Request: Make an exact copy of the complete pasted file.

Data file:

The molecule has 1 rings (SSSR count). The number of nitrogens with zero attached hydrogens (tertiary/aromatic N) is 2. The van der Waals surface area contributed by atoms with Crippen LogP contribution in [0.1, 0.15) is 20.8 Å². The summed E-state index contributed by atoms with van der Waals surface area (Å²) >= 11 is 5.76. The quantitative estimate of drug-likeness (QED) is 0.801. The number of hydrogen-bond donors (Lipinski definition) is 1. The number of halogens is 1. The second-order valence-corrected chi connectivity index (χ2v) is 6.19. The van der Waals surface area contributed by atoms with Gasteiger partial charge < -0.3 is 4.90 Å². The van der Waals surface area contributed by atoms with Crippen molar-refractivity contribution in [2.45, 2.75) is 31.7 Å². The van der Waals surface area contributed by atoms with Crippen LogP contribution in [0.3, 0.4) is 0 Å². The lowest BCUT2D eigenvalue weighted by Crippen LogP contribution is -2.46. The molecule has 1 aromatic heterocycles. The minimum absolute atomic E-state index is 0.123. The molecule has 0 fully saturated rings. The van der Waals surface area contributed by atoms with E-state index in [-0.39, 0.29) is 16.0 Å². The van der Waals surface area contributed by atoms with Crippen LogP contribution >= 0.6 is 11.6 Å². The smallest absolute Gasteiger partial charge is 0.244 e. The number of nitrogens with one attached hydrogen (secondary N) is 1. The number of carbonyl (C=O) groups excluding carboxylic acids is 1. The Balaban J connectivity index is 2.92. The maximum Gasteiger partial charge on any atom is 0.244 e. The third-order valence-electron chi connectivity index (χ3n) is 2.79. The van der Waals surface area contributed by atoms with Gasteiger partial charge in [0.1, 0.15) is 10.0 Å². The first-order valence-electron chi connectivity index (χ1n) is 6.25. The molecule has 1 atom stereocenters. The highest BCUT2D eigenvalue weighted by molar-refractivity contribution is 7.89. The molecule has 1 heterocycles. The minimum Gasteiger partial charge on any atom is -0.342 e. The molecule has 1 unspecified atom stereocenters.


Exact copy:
The molecule has 1 rings (SSSR count). The number of nitrogens with zero attached hydrogens (tertiary/aromatic N) is 2. The van der Waals surface area contributed by atoms with Crippen LogP contribution in [0.1, 0.15) is 20.8 Å². The summed E-state index contributed by atoms with van der Waals surface area (Å²) >= 11 is 5.76. The quantitative estimate of drug-likeness (QED) is 0.801. The number of hydrogen-bond donors (Lipinski definition) is 1. The number of halogens is 1. The second-order valence-corrected chi connectivity index (χ2v) is 6.19. The van der Waals surface area contributed by atoms with Gasteiger partial charge < -0.3 is 4.90 Å². The van der Waals surface area contributed by atoms with Crippen molar-refractivity contribution in [2.45, 2.75) is 31.7 Å². The van der Waals surface area contributed by atoms with Crippen LogP contribution in [0.3, 0.4) is 0 Å². The lowest BCUT2D eigenvalue weighted by Crippen LogP contribution is -2.46. The molecule has 1 aromatic heterocycles. The minimum absolute atomic E-state index is 0.123. The molecule has 0 fully saturated rings. The van der Waals surface area contributed by atoms with E-state index in [-0.39, 0.29) is 16.0 Å². The van der Waals surface area contributed by atoms with Crippen LogP contribution >= 0.6 is 11.6 Å². The smallest absolute Gasteiger partial charge is 0.244 e. The number of nitrogens with one attached hydrogen (secondary N) is 1. The number of carbonyl (C=O) groups excluding carboxylic acids is 1. The Balaban J connectivity index is 2.92. The maximum Gasteiger partial charge on any atom is 0.244 e. The third-order valence-electron chi connectivity index (χ3n) is 2.79. The van der Waals surface area contributed by atoms with Gasteiger partial charge in [0.1, 0.15) is 10.0 Å². The first-order valence-electron chi connectivity index (χ1n) is 6.25. The molecule has 1 atom stereocenters. The highest BCUT2D eigenvalue weighted by molar-refractivity contribution is 7.89. The molecule has 1 heterocycles. The minimum Gasteiger partial charge on any atom is -0.342 e. The molecule has 1 unspecified atom stereocenters.